BASF, the German chemical company, has announced plans to reduce its spending in the coming years following a net loss in the third quarter. Lower prices and volumes have prompted this decision. The company intends to cut its capital expenditure (capex) by 4 billion euros ($4.25 billion) for the five-year period until 2027 due to prevailing macroeconomic conditions.
Previously, BASF had planned to spend EUR28.8 billion, but they now plan to allocate EUR24.8 billion for the period from 2023 to 2027.
Chief Executive Martin Brudermueller emphasized that despite reducing overall investments, BASF remains committed to its growth projects and its transition to climate neutrality. Brudermueller further stated that the reduction in spending involves minimizing the number of projects and implementing alternative measures with lower capex requirements.
This year alone, BASF has already reduced its spending by EUR1 billion, bringing the total spending to EUR5.3 billion.
In terms of financial performance, BASF reported a net loss of EUR249 million compared to a profit of EUR909 million in the previous year. Revenue also witnessed a 28% decline, falling to EUR15.73 billion. Additionally, the company’s earnings before interest and taxes (EBIT) before special items suffered a significant decrease of 57% to EUR575 million.
Analysts had anticipated a net profit of EUR282 million and sales of EUR17.58 billion, according to a company-compiled consensus. Therefore, the actual results fell short of these expectations.
BASF explained that the decline in prices mainly affected its Materials, Chemicals, and Surface Technologies divisions, while prices in its Agricultural Solutions unit experienced an increase. Sales volumes also decreased across all customer end-markets except for the automotive sector.
Chemical Production Slows in Europe Amid Economic Challenges
Chemical production in Europe has experienced a significant slowdown, mainly attributed to decreased demand resulting from high inflation, increased interest rates, and soaring natural gas prices. Additionally, consumer spending has also been affected, leading to a 6.6% decline in chemical production on the continent compared to the previous year. Energy prices have been exceptionally high, hovering around 40% above the average between 2019 and 2021.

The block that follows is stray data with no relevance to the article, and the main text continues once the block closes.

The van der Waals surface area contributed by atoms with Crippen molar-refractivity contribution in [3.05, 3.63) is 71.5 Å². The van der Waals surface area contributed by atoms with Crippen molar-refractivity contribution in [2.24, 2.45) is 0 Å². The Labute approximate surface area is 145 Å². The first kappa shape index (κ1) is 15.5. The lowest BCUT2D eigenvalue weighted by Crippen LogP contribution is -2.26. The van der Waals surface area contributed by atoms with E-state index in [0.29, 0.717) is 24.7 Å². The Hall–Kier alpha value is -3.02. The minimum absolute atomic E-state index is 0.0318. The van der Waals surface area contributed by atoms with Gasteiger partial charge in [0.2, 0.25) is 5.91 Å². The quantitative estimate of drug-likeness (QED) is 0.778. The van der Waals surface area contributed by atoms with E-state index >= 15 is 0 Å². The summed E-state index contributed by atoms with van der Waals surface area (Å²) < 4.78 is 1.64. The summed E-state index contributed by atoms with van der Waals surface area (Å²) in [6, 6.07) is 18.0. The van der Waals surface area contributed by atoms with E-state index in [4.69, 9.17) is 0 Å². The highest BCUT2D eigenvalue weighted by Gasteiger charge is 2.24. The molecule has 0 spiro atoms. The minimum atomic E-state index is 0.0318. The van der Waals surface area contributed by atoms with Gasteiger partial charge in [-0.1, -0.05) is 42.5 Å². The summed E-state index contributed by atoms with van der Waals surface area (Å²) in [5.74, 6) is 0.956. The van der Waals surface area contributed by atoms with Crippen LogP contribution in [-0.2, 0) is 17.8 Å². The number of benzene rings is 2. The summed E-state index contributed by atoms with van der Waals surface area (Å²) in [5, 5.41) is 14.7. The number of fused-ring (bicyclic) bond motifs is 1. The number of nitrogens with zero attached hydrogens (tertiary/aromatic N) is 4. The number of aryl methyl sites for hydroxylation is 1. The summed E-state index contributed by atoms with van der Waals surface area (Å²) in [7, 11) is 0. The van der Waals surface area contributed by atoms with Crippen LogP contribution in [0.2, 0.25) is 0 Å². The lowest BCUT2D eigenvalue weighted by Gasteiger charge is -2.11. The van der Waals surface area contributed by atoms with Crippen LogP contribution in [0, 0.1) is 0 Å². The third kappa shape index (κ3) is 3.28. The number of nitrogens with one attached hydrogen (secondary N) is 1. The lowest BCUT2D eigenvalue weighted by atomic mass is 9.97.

BASF, a prominent player in the industry, has been impacted by these conditions, with the third-quarter net loss of its majority-owned oil and gas company, Wintershall Dea. Concerning this matter, Chief Financial Officer Dirk Elvermann stated that BASF is actively exploring various options for selling its stake in the company.
Despite these challenges, BASF is actively implementing strategies to mitigate the situation. The DAX-listed company is targeting non-production cost savings of more than EUR600 million by the end of next year and aims to exceed EUR700 million by the end of 2026.
Although global chemical production is expected to stabilize in the fourth quarter, BASF remains cautious about the macroeconomic outlook. The company’s Chairman, Martin Brudermueller, warned of potential risks if chemical production fails to stabilize further. These risks include a decline in volumes and a more significant-than-anticipated price reduction. Consequently, BASF anticipates a challenging start to 2024.
Nonetheless, BASF reiterates its confidence in achieving its guidance for 2023. However, it anticipates that its sales and EBIT (earnings before interest and taxes) before special items would fall toward the lower end of their respective ranges.